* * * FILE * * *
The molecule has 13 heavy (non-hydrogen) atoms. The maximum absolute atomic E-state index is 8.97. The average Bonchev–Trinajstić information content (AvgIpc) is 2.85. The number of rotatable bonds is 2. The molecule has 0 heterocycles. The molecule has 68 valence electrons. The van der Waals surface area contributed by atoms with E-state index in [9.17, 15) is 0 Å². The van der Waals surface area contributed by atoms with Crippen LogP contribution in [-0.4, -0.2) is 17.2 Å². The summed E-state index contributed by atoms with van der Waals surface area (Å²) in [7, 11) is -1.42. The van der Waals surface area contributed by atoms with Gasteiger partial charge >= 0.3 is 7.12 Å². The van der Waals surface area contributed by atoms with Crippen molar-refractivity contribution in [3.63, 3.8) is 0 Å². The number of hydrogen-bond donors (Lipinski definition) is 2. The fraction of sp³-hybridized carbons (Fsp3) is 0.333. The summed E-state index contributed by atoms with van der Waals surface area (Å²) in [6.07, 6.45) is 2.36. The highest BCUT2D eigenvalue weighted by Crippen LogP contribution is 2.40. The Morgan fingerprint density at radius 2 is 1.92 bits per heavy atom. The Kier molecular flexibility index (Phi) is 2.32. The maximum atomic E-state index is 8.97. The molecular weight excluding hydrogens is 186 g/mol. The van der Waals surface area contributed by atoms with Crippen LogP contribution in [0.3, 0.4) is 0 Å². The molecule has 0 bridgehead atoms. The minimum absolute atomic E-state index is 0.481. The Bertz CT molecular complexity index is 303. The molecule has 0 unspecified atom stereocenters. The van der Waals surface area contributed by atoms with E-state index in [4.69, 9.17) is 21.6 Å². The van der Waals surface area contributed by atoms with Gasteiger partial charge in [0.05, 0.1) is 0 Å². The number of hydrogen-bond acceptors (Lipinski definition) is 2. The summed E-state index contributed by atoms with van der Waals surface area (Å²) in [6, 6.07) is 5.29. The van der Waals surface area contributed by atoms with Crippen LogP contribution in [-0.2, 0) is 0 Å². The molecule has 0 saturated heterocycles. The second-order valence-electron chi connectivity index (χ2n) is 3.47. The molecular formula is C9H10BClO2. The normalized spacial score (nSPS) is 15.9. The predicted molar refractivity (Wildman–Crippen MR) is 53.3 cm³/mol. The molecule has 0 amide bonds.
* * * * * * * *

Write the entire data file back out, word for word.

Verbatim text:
The molecule has 13 heavy (non-hydrogen) atoms. The maximum absolute atomic E-state index is 8.97. The average Bonchev–Trinajstić information content (AvgIpc) is 2.85. The number of rotatable bonds is 2. The molecule has 0 heterocycles. The molecule has 68 valence electrons. The van der Waals surface area contributed by atoms with E-state index in [9.17, 15) is 0 Å². The van der Waals surface area contributed by atoms with Crippen LogP contribution in [-0.4, -0.2) is 17.2 Å². The summed E-state index contributed by atoms with van der Waals surface area (Å²) in [7, 11) is -1.42. The van der Waals surface area contributed by atoms with Gasteiger partial charge >= 0.3 is 7.12 Å². The van der Waals surface area contributed by atoms with Crippen molar-refractivity contribution in [3.63, 3.8) is 0 Å². The number of hydrogen-bond donors (Lipinski definition) is 2. The fraction of sp³-hybridized carbons (Fsp3) is 0.333. The summed E-state index contributed by atoms with van der Waals surface area (Å²) in [6.07, 6.45) is 2.36. The highest BCUT2D eigenvalue weighted by Crippen LogP contribution is 2.40. The Morgan fingerprint density at radius 2 is 1.92 bits per heavy atom. The Kier molecular flexibility index (Phi) is 2.32. The maximum atomic E-state index is 8.97. The molecular weight excluding hydrogens is 186 g/mol. The van der Waals surface area contributed by atoms with Crippen LogP contribution in [0.3, 0.4) is 0 Å². The molecule has 0 bridgehead atoms. The minimum absolute atomic E-state index is 0.481. The Bertz CT molecular complexity index is 303. The molecule has 0 unspecified atom stereocenters. The van der Waals surface area contributed by atoms with E-state index in [4.69, 9.17) is 21.6 Å². The van der Waals surface area contributed by atoms with Gasteiger partial charge in [0.05, 0.1) is 0 Å². The number of hydrogen-bond acceptors (Lipinski definition) is 2. The summed E-state index contributed by atoms with van der Waals surface area (Å²) in [6, 6.07) is 5.29. The van der Waals surface area contributed by atoms with Crippen LogP contribution in [-0.2, 0) is 0 Å². The molecule has 0 saturated heterocycles. The second-order valence-electron chi connectivity index (χ2n) is 3.47. The molecular formula is C9H10BClO2. The normalized spacial score (nSPS) is 15.9. The predicted molar refractivity (Wildman–Crippen MR) is 53.3 cm³/mol. The molecule has 0 amide bonds.